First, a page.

I am taken to the Militry Prosecution for military interrogation. This is more intensive and the torture were much more severe than before. I was made to stand throughout the session. I was beaten with shoes, glass beakers are thrown at me, I was verbally tortured and threatened with rape. An officer (referred to from here on as Officer X) threatens: “I am a fornicator and I am ready for you”, you “whore”, “lesbian”, etc. He demands that I confesses that meetings of a ‘secret cell’ of SMC –Salmania Medical Complex- have taking place at my beach house in Amwaj. This is the secret cell that is allegedly responsible for occupying the SMC, plotting to overthrow the regime, faking injuries, exaggerating the number of protesters that have been wounded and stealing blood from Blood Bank in SMC for throwing on the protesters. Asked by Officer X how many protests I have been participating! I admit to having been to one protest at SMC calling for the resignation of the Health Minister and, on March 8th, a protest to mark International Women’s Day. Officer X responds by shouting and cursing and takes off his shoes to throw at my, hitting my shaft bone. He insists that I must have attended more protests, at which point he drags in Dr. Bassem Dhaif from his cell to confront Dr Nada Dhaif. Officer X asks him how many protests did Dr. Nada attend and he replies, “Dr. Nada Dhaif is not working in Salmaniya Hospital and she has no relation with the SMC.” Officer X then shouts at him, “That is not my question. My question was how many protests did she participate in”. Dr. Bassem replies, “Maybe 2 or 3”. He is then taken away. Officer X then says, “See it is more than one.” Where upon I confesses to attending two protests. I was then made to sign confessional papers while blindfolded without reading it nor reviewing. I was also forced to confess on camera in CID Adliya, under the interrogator that if I do not confess he will break my neck.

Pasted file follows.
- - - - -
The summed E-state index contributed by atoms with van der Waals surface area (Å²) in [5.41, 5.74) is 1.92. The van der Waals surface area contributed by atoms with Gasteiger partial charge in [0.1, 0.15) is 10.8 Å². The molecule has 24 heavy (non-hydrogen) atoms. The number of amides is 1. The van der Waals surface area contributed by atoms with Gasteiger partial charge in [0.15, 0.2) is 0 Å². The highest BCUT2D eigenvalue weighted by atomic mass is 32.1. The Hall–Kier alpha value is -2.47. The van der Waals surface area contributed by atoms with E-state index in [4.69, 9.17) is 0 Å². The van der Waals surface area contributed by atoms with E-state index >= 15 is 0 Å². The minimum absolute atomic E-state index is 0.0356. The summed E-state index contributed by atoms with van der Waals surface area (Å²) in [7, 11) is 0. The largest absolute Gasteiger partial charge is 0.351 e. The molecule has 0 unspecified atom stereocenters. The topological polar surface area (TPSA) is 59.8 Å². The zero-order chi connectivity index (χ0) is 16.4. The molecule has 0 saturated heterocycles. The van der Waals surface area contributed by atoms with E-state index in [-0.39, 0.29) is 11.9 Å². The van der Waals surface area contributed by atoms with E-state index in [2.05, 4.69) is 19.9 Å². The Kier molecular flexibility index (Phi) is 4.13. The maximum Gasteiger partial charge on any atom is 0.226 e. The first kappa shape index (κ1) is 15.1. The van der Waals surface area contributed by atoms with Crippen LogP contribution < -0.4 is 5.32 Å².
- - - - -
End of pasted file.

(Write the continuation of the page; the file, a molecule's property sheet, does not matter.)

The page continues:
By the end of this week, three other female doctors (Nihad Alshirawi, Khulood Alderazi, Khulood Alsayyad) and one nurse (Rula Alsaffar) arrived CID. Dr. I was blindfolded again.
Fourth week of detention